Gail Butensky’s Every Bend
I’ve never encountered a chapbook quite like Gail Butensky’s Every Bend, which is a photographic memoir combined with journalistic descriptions of the places Butensky traveled to and the people she met as a photojournalist in the music world. I have, of course, seen any number of full-length books that take a similar approach, but the genius of this short-form collection is that she is able to narrow her discussion in the way that poets do in their chapbooks. The result is focused and interesting, a documentation of her life on the road meeting and working with some of the most interesting punk and rock bands of the 80s and 90s, while at the same time a chronicle of the desert spaces that she moved through while driving to their gigs.
The photographs here are of bands as they are just starting out and there is an energy and joy to all of them. They are still excited about an adventurous career that might or might not be successful. She features groups like the Violent Femmes, the Butthole Surfers, Boss Hog, Fuck, and the Minutemen. So many of those bands didn’t expect or even really want success in the traditional sense. They were trying to create something new outside of the power structure of the music industry. The key line to my understanding of the collection at first seems like almost a throwaway. She writes about the evening at the end of a tour with Pavement when she has come back to relax. “I remember we were in a hotel in Vancouver on our last night with the band and Nixon’s funeral was on the TV after the show. Exciting after party” (52). It seems like an aside, but much of what this collection does is capture the spirit of these bands that were trying to move away from the old ways dominated by people like Nixon.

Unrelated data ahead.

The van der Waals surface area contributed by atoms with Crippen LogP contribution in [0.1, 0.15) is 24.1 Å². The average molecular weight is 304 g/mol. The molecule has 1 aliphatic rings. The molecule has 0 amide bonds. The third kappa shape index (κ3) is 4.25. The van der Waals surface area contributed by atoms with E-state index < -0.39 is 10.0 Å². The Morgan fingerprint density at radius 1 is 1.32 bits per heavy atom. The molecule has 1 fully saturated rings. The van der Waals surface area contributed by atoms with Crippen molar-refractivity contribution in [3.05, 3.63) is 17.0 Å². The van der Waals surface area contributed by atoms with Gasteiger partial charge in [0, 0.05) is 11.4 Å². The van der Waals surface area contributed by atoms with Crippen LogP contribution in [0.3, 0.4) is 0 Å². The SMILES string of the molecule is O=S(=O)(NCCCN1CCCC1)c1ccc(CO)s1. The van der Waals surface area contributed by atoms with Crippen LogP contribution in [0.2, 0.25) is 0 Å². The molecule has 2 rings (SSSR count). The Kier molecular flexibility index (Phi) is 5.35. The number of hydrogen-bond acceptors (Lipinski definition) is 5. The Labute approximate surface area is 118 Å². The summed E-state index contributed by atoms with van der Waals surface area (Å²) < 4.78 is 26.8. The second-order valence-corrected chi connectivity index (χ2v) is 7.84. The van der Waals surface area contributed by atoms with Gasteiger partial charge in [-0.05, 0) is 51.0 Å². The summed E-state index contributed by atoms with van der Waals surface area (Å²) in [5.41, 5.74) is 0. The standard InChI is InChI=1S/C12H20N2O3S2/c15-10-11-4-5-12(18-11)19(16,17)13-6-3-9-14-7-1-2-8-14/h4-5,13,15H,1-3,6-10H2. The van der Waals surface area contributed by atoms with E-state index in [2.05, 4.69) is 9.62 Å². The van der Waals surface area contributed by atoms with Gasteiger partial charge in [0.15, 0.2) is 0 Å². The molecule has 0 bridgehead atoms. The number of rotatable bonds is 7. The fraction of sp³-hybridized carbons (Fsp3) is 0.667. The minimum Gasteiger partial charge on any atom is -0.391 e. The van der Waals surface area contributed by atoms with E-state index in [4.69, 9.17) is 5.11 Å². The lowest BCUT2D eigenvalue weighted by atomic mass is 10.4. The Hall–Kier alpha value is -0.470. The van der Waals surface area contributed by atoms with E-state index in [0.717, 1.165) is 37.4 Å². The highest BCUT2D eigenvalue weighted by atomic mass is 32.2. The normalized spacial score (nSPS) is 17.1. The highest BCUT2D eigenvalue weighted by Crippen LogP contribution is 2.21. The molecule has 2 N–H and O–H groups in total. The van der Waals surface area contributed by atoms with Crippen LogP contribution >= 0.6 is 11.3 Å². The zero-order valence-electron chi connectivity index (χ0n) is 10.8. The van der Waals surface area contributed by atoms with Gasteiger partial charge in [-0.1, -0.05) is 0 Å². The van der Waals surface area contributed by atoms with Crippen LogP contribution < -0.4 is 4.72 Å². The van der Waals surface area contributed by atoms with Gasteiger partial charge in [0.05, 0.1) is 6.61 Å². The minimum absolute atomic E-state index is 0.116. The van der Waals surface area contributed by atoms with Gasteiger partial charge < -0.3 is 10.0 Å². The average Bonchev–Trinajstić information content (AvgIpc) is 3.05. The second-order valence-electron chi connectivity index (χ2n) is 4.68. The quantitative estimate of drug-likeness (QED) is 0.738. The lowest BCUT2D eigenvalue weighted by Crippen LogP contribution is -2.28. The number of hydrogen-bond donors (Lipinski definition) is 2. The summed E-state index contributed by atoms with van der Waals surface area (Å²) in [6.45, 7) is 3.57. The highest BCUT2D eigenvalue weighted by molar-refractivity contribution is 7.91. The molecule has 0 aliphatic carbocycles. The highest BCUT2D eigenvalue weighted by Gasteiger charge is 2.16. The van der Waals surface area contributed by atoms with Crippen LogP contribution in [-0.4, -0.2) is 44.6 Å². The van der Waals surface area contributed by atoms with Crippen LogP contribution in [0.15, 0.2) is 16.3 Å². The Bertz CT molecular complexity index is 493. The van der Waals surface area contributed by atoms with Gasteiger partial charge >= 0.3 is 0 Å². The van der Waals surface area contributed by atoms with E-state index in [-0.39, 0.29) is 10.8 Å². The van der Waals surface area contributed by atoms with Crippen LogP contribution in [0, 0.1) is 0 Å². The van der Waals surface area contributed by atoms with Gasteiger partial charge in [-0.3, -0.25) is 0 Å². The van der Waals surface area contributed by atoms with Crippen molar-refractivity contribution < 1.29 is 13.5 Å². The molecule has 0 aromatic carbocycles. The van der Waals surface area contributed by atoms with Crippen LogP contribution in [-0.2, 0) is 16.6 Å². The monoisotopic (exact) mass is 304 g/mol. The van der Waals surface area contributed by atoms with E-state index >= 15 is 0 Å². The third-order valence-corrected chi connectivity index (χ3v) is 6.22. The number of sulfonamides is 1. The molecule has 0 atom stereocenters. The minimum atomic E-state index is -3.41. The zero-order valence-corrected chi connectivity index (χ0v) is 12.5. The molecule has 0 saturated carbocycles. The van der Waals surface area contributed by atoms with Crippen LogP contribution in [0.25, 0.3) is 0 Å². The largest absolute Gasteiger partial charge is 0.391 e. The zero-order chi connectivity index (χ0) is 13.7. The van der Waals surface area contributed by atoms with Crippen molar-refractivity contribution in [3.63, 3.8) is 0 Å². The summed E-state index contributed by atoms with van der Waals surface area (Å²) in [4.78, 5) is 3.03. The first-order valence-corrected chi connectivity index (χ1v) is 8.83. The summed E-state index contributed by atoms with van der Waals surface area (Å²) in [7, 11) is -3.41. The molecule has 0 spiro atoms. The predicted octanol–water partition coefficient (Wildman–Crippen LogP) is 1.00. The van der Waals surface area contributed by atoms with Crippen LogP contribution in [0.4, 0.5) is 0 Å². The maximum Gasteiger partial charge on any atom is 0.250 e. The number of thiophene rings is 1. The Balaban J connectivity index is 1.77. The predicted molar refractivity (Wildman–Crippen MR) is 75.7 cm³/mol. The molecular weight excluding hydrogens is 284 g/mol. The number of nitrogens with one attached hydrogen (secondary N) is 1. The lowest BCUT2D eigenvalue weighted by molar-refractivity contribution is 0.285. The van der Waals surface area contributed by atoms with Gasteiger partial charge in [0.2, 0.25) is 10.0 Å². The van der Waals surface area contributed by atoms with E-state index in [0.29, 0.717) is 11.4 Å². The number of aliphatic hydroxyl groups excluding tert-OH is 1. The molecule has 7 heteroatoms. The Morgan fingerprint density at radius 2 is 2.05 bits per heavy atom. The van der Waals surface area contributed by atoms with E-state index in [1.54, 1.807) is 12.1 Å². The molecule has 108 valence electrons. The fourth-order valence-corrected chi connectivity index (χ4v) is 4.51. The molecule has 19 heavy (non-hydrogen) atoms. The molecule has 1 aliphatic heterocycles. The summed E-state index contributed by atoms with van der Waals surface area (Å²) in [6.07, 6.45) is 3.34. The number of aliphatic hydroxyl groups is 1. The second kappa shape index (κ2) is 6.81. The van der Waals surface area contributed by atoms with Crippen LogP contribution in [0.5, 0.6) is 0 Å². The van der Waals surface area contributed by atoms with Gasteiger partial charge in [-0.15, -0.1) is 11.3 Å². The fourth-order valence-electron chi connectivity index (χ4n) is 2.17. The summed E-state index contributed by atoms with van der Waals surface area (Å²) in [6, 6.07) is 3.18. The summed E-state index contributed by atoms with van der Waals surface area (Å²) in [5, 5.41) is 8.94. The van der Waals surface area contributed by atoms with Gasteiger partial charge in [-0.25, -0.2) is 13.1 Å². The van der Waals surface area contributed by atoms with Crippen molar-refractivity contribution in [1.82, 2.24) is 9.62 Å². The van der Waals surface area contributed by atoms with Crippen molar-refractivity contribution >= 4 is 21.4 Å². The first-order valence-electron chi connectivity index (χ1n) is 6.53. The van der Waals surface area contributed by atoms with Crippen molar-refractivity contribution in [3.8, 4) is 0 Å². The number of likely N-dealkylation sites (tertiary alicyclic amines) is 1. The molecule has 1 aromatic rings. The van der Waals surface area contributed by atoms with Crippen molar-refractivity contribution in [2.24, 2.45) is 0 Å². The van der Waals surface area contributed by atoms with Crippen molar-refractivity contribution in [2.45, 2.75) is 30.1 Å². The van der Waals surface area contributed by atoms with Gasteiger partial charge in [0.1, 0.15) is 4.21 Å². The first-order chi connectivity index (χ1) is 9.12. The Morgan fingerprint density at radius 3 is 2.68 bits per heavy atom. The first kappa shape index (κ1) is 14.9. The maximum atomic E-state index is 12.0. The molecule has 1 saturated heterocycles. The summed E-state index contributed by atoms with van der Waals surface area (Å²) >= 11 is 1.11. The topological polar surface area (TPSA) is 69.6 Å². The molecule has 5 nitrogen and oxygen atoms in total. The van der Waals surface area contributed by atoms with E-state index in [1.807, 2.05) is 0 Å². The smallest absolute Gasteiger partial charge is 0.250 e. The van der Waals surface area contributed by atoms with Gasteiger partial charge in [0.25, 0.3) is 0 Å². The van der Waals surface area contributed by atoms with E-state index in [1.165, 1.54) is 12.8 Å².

Interspersed with these photographs are shots of the deserts that Butensky traveled through as she followed these bands. These are places of extremity, deserted landscapes that express a love of the world at its edges. This is a collection that ignores that grimness of the past and the grimness of the unnatural. T.E. Lawrence in Lawrence of Arabia says that he likes the desert because it is clean. I get the same sense from these images as well. Butensky’s natural world is one that is full of the potential of the wild. It is clean and beautiful. It is a place where if you go there, you will understand truth.
One more thing I want to come back to is that Butensky’s writing is journalistic and direct, giving us ways into the art. She reminds me of that time that I lived through as well. I am happy to journey back there with her.
ABOUT THE AUTHOR
John Brantingham is Sequoia and Kings Canyon National Park’s first poet laureate. His work has been featured in hundreds of magazines and The Best Small Fictions 2016. He has ten books of poetry and fiction including The L.A. Fiction Anthology (Red Hen Press) and A Sublime and Tragic Dance (Cholla Needles Press). He teaches at Mt. San Antonio College. (Photo by Alexis Rhone Fancher.)